In Greek mythology the Chimaera was a fearful fire-breathing hybrid creature of Lycia in Asia Minor, one of the offspring of monsters Typhon and Echidna. The Chimaera is usually depicted as a lion, with the head of a goat protruding from its back, and a tail that might end with a snake or a dragon head. The term 'chimera' has come to describe anything composed of different parts, anything that is perceived as wildly imaginative, implausible, or unattainable. In medicine and genetics this term indicates an organism containing a mixture of genetically different tissues. How does it feel to incorporate such dreadful hybridity? What does it mean to become a 'chimaera'? Inspired by a feminist post-humanist approach that recognises a continuity between all living creatures including plants, animals, microorganisms and humans (Haraway 1991), and based on a phenomenological and auto-ethnographic approach to illness (Carel 2016), this exploration investigates how embracing the concept of hybridity (Latour, 1991) can help us overcome dualistic thinking and reshape our relationship to the world. By looking at 'other' ways of being-toward-the-world (Merleau-Ponty, 1945), and how can we reorient, act, think, move, and feel differently, this work suggests a reconsideration of the relationship to our lived environment and its inhabitants. This work shows how drawing on embodied knowledge can challenge dominant perspectives and help us explore ways to engage with transformative and uncertain times. It shows how monsters and chimeras can help us rethink our categories and cope with impending threats and radical transformations.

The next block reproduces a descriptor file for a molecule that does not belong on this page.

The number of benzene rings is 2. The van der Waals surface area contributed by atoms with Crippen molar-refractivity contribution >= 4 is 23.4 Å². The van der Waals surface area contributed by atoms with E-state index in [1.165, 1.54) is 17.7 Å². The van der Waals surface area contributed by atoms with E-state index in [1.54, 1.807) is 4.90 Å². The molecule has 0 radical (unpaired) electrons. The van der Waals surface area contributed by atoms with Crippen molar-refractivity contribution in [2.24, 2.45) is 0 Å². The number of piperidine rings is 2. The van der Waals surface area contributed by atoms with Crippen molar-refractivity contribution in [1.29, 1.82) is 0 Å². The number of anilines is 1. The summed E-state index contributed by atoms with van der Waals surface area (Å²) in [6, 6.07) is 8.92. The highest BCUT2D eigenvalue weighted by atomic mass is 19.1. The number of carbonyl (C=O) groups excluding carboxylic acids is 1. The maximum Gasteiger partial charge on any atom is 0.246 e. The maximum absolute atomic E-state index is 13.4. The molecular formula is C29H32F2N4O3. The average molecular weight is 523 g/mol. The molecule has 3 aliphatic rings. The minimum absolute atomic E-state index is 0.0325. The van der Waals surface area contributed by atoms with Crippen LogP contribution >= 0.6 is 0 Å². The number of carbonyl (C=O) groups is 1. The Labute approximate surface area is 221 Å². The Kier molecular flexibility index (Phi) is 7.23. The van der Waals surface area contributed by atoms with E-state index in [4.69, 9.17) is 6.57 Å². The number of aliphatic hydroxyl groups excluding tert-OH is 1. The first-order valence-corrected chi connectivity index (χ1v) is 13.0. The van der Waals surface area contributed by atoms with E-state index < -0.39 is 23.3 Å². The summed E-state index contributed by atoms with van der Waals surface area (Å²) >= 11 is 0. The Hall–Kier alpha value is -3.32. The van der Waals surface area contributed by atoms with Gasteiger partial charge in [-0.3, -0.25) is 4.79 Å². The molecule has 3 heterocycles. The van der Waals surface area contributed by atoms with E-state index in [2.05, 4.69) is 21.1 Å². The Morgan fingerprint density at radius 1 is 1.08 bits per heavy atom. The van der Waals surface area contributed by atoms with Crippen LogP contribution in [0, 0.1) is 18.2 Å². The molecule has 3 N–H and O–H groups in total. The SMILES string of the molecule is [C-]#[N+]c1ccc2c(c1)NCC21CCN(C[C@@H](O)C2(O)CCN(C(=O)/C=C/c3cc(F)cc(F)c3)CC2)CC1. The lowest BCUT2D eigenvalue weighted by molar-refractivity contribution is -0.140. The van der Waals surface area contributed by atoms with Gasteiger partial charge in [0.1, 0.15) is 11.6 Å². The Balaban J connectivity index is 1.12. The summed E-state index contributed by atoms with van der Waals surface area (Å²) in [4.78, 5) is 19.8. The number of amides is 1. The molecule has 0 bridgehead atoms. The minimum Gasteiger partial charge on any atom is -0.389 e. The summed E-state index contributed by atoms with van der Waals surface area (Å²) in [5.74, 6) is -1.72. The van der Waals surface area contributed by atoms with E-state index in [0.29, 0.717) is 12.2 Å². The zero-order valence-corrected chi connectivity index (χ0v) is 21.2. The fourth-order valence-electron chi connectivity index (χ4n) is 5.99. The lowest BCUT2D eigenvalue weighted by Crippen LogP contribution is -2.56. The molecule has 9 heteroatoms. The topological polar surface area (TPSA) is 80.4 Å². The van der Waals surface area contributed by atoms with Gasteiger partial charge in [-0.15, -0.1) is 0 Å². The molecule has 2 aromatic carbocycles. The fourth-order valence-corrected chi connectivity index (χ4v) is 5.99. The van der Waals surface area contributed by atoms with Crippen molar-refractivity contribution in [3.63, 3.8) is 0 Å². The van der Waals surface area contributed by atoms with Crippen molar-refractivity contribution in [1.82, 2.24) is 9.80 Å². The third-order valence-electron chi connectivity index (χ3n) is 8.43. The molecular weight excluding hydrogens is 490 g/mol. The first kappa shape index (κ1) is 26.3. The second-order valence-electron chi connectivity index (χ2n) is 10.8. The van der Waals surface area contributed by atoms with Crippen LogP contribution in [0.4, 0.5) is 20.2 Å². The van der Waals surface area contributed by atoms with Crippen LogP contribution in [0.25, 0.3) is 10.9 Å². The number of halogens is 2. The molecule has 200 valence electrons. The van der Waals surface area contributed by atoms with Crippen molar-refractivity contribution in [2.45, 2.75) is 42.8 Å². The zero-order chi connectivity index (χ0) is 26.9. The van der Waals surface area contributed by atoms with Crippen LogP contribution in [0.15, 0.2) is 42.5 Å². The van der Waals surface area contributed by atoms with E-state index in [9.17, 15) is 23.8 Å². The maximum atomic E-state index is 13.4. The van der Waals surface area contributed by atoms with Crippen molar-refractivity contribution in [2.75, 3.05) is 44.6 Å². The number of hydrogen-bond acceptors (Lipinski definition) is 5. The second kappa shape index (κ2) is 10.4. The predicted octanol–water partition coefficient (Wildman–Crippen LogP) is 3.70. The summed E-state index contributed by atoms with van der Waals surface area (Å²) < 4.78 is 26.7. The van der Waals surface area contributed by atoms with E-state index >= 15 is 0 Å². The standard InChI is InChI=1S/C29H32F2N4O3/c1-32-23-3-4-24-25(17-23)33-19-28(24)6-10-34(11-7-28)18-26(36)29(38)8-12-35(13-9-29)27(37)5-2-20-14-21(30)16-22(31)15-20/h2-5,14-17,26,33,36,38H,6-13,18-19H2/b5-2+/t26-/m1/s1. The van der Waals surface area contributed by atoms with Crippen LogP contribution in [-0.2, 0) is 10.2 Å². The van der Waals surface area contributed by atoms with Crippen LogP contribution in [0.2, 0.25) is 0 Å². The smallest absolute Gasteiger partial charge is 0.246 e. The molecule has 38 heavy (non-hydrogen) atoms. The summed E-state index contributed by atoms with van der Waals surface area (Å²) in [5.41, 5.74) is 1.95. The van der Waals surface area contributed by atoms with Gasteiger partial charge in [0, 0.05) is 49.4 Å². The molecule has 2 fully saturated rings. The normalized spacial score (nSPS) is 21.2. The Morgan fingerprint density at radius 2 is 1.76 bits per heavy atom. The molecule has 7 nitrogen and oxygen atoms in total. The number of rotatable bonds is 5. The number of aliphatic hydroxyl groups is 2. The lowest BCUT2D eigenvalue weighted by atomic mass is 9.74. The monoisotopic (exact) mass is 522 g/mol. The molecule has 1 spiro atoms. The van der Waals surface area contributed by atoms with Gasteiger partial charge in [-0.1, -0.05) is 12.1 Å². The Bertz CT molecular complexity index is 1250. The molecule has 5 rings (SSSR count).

Panel 20: Life and death, sacred and secular: thinking with and beyond species in a more-than-human world. AAS Annual Conference 2-5 December 2019, Australian National University, Canberra.
4 Dec 2019
Australian Anthropological Society Annual Conference - AAS 2019